The A9 Cruiser Tank was a British cruiser tank of the interwar period. It was the first cruiser tank, a fast tank designed to bypass the main enemy lines and engage the enemy’s lines of communication, as well as enemy tanks. It was developed by Vickers-Armstrongs and was first produced in 1937.
This Cruiser Tank, Mk I (A9) was on display at the Tank Museum at Bovington.
The A9 was armed with a 2-pounder (40 mm) main gun and three .303-inch (7.7 mm) machine guns. It had a top speed of 25 miles per hour (40 km/h) on road and 15 miles per hour (24 km/h) off. Its armor was relatively thin, at only 14 mm (0.55 in) thick on the front and 10 mm (0.39 in) thick on the sides.
The A9 was used by the British Army in the early years of World War II. It saw action in the Battle of France in 1940 and in the North African Campaign in 1941. It was soon replaced by more modern tanks, such as the Cruiser Mk IV.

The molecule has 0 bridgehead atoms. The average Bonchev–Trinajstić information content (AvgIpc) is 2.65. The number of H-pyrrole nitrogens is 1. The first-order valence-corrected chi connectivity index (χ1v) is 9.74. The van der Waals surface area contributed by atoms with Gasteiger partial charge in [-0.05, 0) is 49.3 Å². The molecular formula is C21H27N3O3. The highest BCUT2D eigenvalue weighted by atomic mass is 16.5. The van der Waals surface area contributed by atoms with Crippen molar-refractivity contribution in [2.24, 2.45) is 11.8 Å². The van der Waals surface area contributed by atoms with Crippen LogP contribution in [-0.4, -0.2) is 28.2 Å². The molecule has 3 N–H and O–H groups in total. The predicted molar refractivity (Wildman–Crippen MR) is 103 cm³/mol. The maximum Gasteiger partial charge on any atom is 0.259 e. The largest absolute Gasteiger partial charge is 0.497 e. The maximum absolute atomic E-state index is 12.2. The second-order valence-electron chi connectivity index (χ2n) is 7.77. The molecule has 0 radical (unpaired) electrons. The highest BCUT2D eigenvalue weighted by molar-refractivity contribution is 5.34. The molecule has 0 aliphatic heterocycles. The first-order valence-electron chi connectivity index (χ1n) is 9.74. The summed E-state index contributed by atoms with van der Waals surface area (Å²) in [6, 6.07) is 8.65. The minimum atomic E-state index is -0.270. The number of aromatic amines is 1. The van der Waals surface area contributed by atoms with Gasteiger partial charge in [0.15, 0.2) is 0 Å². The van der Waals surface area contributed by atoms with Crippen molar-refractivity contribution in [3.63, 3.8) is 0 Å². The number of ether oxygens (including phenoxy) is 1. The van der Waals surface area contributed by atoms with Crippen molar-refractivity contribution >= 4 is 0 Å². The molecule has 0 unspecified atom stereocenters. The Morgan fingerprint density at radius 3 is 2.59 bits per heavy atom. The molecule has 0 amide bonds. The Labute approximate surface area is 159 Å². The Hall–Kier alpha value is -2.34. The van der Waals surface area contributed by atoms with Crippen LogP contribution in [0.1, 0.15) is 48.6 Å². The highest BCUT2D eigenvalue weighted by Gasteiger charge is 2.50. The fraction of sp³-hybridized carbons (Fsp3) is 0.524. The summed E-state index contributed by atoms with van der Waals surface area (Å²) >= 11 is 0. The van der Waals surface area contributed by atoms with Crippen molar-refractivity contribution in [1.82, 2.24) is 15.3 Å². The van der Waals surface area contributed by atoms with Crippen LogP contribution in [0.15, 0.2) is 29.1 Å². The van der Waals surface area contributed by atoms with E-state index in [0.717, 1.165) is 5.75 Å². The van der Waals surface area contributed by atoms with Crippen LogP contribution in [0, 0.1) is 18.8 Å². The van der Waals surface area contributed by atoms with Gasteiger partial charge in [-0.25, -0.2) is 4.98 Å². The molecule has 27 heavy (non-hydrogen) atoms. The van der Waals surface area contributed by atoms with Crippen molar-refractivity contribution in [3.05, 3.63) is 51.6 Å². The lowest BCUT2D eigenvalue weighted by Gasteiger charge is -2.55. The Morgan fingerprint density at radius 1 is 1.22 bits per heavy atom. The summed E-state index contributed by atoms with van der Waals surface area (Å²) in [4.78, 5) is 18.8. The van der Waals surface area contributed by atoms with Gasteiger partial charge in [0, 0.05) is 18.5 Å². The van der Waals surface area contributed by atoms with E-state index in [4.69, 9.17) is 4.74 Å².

The A9 was a relatively successful tank for its time. It was fast and maneuverable, and its main gun was effective against early German tanks. However, its thin armor made it vulnerable to enemy fire, and it was soon replaced by more heavily armored tanks.
Though entering service in 1938, development had started earlier with the pilot model of the medium tank design being finished in 1936. This makes it an ideal tank for use during the Very British Civil War background.